In the past “the governments did not ask for any change and there was no political push to move into the direction of addressing profit shifting,” he said.
Now the OECD is under growing pressure from governments, he said. Many of them are cutting services and raising taxes on working people to tame outsized budget gaps.
The EU’s 27 states had a combined 521.6 billion euro budget deficit as of the third quarter of 2012, according to Eurostat. The U.S. faces an $845 billion budget deficit in 2013, according to the Congressional Budget Office.
Since November, the U.K. Parliament has held two hearings on corporate tax dodging, grilling executives from Google, Amazon and Starbucks Corp., as well as tax officials from accounting firms Ernst & Young LLP, PricewaterhouseCoopers, Deloitte LLP and KPMG LLP. Executives from the companies and the accounting firms defended their practices and denied wrongdoing.
In December, the European Commission, the European Union’s executive body, advised member states to create tax-haven blacklists and adopt anti-abuse rules. Tax avoidance and evasion cost the EU 1 trillion euros a year, the commission said.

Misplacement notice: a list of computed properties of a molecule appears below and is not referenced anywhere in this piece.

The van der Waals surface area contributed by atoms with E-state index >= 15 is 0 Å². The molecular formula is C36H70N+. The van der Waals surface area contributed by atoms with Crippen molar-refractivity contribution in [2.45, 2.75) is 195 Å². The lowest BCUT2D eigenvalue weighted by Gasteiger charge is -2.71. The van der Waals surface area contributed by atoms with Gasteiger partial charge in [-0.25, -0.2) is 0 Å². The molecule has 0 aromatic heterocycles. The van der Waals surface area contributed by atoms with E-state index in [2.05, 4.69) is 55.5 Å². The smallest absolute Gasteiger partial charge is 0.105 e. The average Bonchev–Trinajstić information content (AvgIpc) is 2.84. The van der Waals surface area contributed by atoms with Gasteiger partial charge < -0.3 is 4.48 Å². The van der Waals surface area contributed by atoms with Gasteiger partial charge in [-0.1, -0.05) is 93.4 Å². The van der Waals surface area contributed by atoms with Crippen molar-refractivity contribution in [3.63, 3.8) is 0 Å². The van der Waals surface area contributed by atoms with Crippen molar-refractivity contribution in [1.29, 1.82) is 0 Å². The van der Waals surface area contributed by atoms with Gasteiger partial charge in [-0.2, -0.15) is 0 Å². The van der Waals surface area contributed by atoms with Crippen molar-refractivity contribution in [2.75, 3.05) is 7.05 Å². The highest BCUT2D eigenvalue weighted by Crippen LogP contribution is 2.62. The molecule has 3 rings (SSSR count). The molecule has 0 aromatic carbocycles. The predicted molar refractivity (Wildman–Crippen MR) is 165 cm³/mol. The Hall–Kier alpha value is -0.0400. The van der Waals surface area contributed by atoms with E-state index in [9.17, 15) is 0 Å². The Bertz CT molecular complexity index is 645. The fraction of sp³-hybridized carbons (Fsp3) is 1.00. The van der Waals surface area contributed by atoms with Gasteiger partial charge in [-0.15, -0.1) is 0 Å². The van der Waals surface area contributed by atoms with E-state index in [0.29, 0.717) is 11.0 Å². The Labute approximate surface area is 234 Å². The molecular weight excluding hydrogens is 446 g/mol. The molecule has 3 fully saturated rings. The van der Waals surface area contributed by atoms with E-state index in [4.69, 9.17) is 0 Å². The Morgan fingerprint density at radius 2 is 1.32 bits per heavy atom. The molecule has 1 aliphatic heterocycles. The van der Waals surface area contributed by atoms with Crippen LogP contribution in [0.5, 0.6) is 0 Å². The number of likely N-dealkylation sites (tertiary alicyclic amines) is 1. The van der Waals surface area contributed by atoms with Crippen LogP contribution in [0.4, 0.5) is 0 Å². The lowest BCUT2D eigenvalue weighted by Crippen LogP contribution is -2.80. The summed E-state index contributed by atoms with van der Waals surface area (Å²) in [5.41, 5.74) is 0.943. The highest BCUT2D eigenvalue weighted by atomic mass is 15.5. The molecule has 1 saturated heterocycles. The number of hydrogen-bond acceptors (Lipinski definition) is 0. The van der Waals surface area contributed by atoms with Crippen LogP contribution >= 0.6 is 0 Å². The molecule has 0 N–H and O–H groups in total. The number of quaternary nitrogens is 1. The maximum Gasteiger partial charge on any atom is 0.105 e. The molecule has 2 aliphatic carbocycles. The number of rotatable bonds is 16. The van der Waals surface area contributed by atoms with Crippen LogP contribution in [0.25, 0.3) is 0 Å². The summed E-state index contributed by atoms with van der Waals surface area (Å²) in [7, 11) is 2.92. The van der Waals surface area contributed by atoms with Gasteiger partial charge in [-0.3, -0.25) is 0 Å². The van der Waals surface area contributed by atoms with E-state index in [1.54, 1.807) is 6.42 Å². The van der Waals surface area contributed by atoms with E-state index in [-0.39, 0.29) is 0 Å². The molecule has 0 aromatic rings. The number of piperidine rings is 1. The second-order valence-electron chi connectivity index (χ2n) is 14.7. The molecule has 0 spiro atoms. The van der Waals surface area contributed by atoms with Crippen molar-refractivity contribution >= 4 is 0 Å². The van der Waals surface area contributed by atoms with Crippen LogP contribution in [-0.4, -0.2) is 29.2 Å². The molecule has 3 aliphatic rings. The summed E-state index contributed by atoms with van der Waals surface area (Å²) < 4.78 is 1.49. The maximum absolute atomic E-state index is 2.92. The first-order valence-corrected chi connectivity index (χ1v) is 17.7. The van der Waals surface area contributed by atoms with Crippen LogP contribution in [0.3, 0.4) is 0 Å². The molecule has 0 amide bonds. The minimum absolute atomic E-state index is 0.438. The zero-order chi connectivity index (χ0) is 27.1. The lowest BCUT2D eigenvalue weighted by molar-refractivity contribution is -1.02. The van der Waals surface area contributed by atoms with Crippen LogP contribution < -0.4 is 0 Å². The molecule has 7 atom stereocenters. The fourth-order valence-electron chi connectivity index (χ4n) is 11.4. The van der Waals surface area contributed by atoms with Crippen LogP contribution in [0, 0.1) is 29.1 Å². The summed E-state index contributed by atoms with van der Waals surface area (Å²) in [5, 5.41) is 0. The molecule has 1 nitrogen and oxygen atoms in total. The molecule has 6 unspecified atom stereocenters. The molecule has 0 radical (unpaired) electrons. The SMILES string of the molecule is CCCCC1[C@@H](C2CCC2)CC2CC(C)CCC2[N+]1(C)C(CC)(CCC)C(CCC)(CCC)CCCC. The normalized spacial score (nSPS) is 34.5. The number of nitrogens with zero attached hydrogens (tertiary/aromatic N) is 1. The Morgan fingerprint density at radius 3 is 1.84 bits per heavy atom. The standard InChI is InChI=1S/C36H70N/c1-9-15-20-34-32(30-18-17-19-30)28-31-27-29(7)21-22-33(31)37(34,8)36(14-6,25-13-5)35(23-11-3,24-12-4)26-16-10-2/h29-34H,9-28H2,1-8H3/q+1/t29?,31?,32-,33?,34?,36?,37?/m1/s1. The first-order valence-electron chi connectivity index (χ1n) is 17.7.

Last month, the finance ministers of Germany, France and the U.K. said in a letter to the Financial Times that “it cannot be right that larger companies can avoid paying tax, with families and small businesses ending up paying more.” With the OECD’s help, they said they were determined to tackle this problem.
“The real question is ’Are countries satisfied with existing rules?’” said Saint-Amans, who was an official in the French finance ministry before joining the OECD. “The response we hear from member countries is ’No, it doesn’t work.’”
Companies are pushing back. General Electric Co. has dispatched its top international tax official to lead an effort to change the OECD’s proposed guidelines on mailbox subsidiaries. In November, the OECD hosted public hearings in Paris, where one corporate tax representative after another objected to the plans. A French oil-services company executive said of the proposal: “The general tone is guilty until proven innocent.”
Even with such opposition, the OECD plans to proceed if the member countries can agree, said Joseph L. Andrus, the official in charge of the effort. While companies’ input is taken into account, “they don’t get a vote,” he said in an interview.
The OECD’s new approach “correctly diagnoses the problems with current rules and says that substantive changes will be needed to end the tax-haven debacle,” said Michael C. Durst, an attorney who advised companies for 17 years on offshore tax arrangements.